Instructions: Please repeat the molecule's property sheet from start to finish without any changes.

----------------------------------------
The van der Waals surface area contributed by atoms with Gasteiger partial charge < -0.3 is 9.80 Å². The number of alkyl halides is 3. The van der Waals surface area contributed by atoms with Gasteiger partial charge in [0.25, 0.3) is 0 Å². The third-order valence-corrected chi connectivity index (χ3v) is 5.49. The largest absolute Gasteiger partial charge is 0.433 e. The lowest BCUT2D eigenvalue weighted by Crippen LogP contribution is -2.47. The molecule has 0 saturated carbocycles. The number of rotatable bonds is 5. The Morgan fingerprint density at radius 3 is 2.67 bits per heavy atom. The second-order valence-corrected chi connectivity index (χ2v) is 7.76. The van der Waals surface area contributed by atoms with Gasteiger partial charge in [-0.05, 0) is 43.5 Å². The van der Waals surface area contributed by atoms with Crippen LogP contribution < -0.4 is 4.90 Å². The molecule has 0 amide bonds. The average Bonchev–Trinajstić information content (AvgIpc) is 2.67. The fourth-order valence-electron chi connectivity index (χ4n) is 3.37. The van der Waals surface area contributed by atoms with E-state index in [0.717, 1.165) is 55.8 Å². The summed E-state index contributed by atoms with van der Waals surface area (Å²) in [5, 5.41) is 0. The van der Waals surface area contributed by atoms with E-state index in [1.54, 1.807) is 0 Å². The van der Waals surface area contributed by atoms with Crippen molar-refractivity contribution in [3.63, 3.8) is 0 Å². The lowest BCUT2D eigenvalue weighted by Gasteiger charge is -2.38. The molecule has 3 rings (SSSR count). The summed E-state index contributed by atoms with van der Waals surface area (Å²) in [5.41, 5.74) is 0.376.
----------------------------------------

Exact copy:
The van der Waals surface area contributed by atoms with Gasteiger partial charge < -0.3 is 9.80 Å². The number of alkyl halides is 3. The van der Waals surface area contributed by atoms with Gasteiger partial charge in [0.25, 0.3) is 0 Å². The third-order valence-corrected chi connectivity index (χ3v) is 5.49. The largest absolute Gasteiger partial charge is 0.433 e. The lowest BCUT2D eigenvalue weighted by Crippen LogP contribution is -2.47. The molecule has 0 saturated carbocycles. The number of rotatable bonds is 5. The Morgan fingerprint density at radius 3 is 2.67 bits per heavy atom. The second-order valence-corrected chi connectivity index (χ2v) is 7.76. The van der Waals surface area contributed by atoms with Gasteiger partial charge in [-0.05, 0) is 43.5 Å². The van der Waals surface area contributed by atoms with Crippen LogP contribution < -0.4 is 4.90 Å². The molecule has 0 amide bonds. The average Bonchev–Trinajstić information content (AvgIpc) is 2.67. The fourth-order valence-electron chi connectivity index (χ4n) is 3.37. The van der Waals surface area contributed by atoms with E-state index in [0.717, 1.165) is 55.8 Å². The summed E-state index contributed by atoms with van der Waals surface area (Å²) in [5, 5.41) is 0. The van der Waals surface area contributed by atoms with E-state index in [1.54, 1.807) is 0 Å². The van der Waals surface area contributed by atoms with Crippen molar-refractivity contribution in [3.63, 3.8) is 0 Å². The lowest BCUT2D eigenvalue weighted by Gasteiger charge is -2.38. The molecule has 3 rings (SSSR count). The summed E-state index contributed by atoms with van der Waals surface area (Å²) in [5.41, 5.74) is 0.376.